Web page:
Chuck Daly Chuck Daly

Big Beaver United Methodist Church Misses the Hoops

Saturday, Jan. 24, 2015

In 1990 Chuck Daly, the coach of the 1989 NBA Champion Detroit Pistons, and an investment group attempted to open an upscale, sports-themed restaurant in Troy. The location of the restaurant was to be in the vacated building of the Big Beaver United Methodist Church.

Big Beaver Church has been a part of Troy Township and, eventually, the city of Troy, in one form or another since 1845. In 1945, three days after celebrating its centennial, the classic, white, wood-framed church burned to the ground. The congregation built a new church, which was dedicated on July 25, 1954. It was this building that was to become the home of Chuck Daly’s Hoops Restaurant.

Wanting to move to a less congested and larger location on John R. Road in Troy, the congregation had put their building up for sale. That is when the Daly Group saw the opportunity for their restaurant. A very large problem arose, however. To be a successful facility, as the Daly Group envisioned, the restaurant needed a liquor license. Michigan law prohibited the sale of liquor within 500 feet of a church. Only two hundred feet away, and across Hartland Avenue, was the doorway of the Troy Baptist Church.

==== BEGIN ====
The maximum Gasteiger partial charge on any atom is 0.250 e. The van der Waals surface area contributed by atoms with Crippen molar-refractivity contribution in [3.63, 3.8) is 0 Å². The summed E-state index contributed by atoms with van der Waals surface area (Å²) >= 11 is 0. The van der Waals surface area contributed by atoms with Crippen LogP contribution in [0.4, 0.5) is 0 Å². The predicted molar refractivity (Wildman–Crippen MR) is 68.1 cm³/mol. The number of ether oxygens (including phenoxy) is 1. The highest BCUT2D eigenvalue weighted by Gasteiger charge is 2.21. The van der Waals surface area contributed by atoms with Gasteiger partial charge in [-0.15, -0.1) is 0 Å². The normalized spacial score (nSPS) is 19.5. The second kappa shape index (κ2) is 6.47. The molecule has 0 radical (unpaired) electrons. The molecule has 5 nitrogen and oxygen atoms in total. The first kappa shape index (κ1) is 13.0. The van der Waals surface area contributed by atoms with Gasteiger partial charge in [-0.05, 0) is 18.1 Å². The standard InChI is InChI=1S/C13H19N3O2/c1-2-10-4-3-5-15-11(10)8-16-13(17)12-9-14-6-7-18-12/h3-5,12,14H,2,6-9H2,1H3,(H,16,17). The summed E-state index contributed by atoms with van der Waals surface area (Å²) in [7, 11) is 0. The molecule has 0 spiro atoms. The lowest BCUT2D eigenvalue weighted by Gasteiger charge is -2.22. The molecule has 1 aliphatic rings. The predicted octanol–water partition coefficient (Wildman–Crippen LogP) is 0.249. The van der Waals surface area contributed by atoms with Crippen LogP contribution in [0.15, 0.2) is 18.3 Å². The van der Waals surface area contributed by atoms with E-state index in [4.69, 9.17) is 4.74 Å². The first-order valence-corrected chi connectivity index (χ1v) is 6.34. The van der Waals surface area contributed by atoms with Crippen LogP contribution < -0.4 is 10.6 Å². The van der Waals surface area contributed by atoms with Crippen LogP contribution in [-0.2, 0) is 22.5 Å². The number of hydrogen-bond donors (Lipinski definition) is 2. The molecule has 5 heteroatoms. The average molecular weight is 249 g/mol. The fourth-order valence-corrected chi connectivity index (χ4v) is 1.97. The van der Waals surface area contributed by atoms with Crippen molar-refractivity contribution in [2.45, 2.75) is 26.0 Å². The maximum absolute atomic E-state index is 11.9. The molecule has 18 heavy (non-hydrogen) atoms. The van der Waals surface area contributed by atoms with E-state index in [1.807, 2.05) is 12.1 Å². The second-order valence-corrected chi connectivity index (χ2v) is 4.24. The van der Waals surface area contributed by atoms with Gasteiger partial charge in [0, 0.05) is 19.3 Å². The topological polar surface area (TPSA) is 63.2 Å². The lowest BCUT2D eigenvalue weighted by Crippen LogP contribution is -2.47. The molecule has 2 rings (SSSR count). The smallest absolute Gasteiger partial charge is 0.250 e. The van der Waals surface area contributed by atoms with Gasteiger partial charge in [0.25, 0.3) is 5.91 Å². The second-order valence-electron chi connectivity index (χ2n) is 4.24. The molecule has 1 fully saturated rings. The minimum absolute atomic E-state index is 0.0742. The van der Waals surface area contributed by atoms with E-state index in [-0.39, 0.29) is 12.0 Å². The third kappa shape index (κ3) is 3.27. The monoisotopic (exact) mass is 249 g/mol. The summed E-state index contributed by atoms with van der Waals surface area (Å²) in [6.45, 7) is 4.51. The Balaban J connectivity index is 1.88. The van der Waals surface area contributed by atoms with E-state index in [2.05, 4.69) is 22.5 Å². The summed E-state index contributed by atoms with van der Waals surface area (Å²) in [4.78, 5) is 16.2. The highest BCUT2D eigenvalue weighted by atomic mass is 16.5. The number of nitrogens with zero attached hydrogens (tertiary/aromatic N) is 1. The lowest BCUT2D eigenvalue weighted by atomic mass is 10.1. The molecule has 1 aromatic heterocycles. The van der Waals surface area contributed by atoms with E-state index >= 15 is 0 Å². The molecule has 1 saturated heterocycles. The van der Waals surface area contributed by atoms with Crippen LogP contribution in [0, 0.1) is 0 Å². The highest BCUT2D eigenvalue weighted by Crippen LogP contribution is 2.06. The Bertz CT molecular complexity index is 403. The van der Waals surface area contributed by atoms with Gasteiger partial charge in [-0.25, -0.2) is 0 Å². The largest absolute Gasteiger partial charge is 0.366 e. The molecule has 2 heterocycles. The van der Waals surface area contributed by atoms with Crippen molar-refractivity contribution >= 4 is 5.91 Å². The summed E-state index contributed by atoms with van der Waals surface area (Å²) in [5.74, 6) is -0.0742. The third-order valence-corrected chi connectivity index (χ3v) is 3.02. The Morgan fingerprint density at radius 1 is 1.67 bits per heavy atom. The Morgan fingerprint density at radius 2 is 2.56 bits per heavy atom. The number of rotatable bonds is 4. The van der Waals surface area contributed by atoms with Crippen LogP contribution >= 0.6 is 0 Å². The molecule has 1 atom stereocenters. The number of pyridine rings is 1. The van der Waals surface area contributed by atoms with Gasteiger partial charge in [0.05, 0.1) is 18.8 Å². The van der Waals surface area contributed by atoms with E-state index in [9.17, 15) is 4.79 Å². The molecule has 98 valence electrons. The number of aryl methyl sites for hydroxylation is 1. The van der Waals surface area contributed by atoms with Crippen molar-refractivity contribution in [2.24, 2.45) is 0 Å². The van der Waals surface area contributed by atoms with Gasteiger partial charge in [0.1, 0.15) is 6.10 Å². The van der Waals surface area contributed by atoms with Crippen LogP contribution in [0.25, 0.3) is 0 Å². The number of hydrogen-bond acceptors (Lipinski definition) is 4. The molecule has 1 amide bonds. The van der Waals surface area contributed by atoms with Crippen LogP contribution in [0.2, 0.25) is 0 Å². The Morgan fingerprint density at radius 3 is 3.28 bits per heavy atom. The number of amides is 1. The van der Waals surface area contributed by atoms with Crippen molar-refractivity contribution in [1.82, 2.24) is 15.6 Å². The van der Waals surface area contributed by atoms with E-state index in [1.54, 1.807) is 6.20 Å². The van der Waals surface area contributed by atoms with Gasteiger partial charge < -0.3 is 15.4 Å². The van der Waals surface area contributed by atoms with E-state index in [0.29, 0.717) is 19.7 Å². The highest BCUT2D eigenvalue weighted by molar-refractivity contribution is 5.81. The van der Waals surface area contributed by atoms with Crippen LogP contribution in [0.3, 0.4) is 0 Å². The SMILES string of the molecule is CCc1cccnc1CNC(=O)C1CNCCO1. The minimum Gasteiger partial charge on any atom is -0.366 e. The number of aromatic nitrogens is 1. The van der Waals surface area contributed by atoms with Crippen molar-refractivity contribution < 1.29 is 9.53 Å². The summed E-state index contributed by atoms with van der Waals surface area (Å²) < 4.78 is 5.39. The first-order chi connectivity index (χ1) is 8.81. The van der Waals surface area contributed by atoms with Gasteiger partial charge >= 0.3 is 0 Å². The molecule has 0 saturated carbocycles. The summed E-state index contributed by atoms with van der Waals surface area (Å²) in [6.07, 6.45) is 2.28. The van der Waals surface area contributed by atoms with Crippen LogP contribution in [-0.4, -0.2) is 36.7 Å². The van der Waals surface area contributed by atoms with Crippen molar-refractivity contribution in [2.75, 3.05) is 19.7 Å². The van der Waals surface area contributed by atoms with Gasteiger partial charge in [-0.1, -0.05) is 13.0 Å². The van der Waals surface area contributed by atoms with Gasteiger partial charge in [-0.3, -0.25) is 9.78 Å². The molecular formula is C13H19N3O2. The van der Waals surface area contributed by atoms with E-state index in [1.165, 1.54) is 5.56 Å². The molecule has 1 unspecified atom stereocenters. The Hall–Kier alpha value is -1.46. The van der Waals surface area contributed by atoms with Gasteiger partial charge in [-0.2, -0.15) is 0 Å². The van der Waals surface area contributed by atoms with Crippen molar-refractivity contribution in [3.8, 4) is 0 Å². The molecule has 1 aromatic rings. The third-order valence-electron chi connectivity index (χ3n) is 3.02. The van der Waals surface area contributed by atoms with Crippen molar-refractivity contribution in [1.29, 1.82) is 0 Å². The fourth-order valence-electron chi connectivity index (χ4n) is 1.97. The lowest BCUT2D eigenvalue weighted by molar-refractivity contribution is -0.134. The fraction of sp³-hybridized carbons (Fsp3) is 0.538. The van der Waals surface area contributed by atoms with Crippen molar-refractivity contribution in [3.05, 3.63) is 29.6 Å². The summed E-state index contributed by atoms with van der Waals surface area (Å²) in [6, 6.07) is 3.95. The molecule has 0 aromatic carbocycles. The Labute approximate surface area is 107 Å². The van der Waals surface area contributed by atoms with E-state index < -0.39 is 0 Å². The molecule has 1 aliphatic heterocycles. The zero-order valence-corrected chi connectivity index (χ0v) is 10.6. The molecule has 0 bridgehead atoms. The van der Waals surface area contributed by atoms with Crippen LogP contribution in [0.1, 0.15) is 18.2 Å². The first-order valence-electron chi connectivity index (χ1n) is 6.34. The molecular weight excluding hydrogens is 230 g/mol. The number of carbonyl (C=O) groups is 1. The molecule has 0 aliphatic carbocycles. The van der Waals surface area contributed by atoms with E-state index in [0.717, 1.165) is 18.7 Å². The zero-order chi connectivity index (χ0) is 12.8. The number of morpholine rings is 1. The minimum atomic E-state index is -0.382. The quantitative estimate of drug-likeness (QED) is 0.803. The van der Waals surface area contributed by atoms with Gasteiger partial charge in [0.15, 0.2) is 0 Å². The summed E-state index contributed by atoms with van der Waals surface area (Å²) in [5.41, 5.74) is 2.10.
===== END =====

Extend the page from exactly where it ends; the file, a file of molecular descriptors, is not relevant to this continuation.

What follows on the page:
After neighborhood objections, and much publicity in the newspapers, the license was refused. The restaurant never happened. Later, the Baptists bought the building for their own use, and Big Beaver United Methodist Church successfully moved to their John R. location.

To commemorate the City of Troy’s 60th Anniversary in 2015, we will publish a different story each day that highlights a person, discovery, or event that occurred locally, regionally, nationally, or even globally between 1955 and 2015 and that helped shape our lives and our community. We will try to post stories on important anniversary dates, but we also realize that dates are less critical than content and context. We will include the facts related to controversial stories, allowing our readers to form their own opinions. We invite you to read and comment on the stories. Your suggestions for topics are also welcome and can be posted on our Facebook page, www.troyhistoricvillage/facebook. You can also email stories or ideas to the 365 Story Editor at

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